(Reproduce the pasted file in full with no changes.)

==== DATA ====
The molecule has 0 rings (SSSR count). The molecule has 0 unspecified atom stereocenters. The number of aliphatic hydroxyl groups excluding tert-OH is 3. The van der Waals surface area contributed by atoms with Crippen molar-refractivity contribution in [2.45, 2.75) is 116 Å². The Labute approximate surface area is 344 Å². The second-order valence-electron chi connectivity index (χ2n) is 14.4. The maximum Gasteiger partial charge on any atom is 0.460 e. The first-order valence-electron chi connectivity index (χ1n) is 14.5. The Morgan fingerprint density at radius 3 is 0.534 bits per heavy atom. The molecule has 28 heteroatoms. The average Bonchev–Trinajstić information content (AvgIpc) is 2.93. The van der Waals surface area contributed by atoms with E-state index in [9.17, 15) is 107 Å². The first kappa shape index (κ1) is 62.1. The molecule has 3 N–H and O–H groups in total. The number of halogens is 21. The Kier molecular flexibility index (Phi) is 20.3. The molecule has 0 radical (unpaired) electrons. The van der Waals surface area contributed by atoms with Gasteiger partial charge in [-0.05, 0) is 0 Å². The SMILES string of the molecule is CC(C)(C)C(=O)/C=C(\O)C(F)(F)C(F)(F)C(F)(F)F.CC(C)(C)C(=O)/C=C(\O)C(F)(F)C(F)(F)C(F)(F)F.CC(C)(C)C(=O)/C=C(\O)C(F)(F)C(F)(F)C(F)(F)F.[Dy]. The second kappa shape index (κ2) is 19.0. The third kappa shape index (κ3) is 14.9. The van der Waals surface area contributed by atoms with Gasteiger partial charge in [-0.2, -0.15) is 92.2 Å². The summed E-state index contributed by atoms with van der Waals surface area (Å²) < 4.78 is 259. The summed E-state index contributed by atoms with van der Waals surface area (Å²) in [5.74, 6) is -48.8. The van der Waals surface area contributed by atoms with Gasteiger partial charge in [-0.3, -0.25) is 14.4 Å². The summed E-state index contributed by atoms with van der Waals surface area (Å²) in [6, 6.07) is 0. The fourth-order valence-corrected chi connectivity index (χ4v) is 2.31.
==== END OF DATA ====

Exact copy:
The molecule has 0 rings (SSSR count). The molecule has 0 unspecified atom stereocenters. The number of aliphatic hydroxyl groups excluding tert-OH is 3. The van der Waals surface area contributed by atoms with Crippen molar-refractivity contribution in [2.45, 2.75) is 116 Å². The Labute approximate surface area is 344 Å². The second-order valence-electron chi connectivity index (χ2n) is 14.4. The maximum Gasteiger partial charge on any atom is 0.460 e. The first-order valence-electron chi connectivity index (χ1n) is 14.5. The Morgan fingerprint density at radius 3 is 0.534 bits per heavy atom. The molecule has 28 heteroatoms. The average Bonchev–Trinajstić information content (AvgIpc) is 2.93. The van der Waals surface area contributed by atoms with E-state index in [9.17, 15) is 107 Å². The first kappa shape index (κ1) is 62.1. The molecule has 3 N–H and O–H groups in total. The number of halogens is 21. The Kier molecular flexibility index (Phi) is 20.3. The molecule has 0 radical (unpaired) electrons. The van der Waals surface area contributed by atoms with Gasteiger partial charge in [-0.05, 0) is 0 Å². The SMILES string of the molecule is CC(C)(C)C(=O)/C=C(\O)C(F)(F)C(F)(F)C(F)(F)F.CC(C)(C)C(=O)/C=C(\O)C(F)(F)C(F)(F)C(F)(F)F.CC(C)(C)C(=O)/C=C(\O)C(F)(F)C(F)(F)C(F)(F)F.[Dy]. The second kappa shape index (κ2) is 19.0. The third kappa shape index (κ3) is 14.9. The van der Waals surface area contributed by atoms with Gasteiger partial charge in [-0.2, -0.15) is 92.2 Å². The summed E-state index contributed by atoms with van der Waals surface area (Å²) < 4.78 is 259. The summed E-state index contributed by atoms with van der Waals surface area (Å²) in [5.74, 6) is -48.8. The van der Waals surface area contributed by atoms with Gasteiger partial charge in [-0.3, -0.25) is 14.4 Å². The summed E-state index contributed by atoms with van der Waals surface area (Å²) in [6, 6.07) is 0. The fourth-order valence-corrected chi connectivity index (χ4v) is 2.31.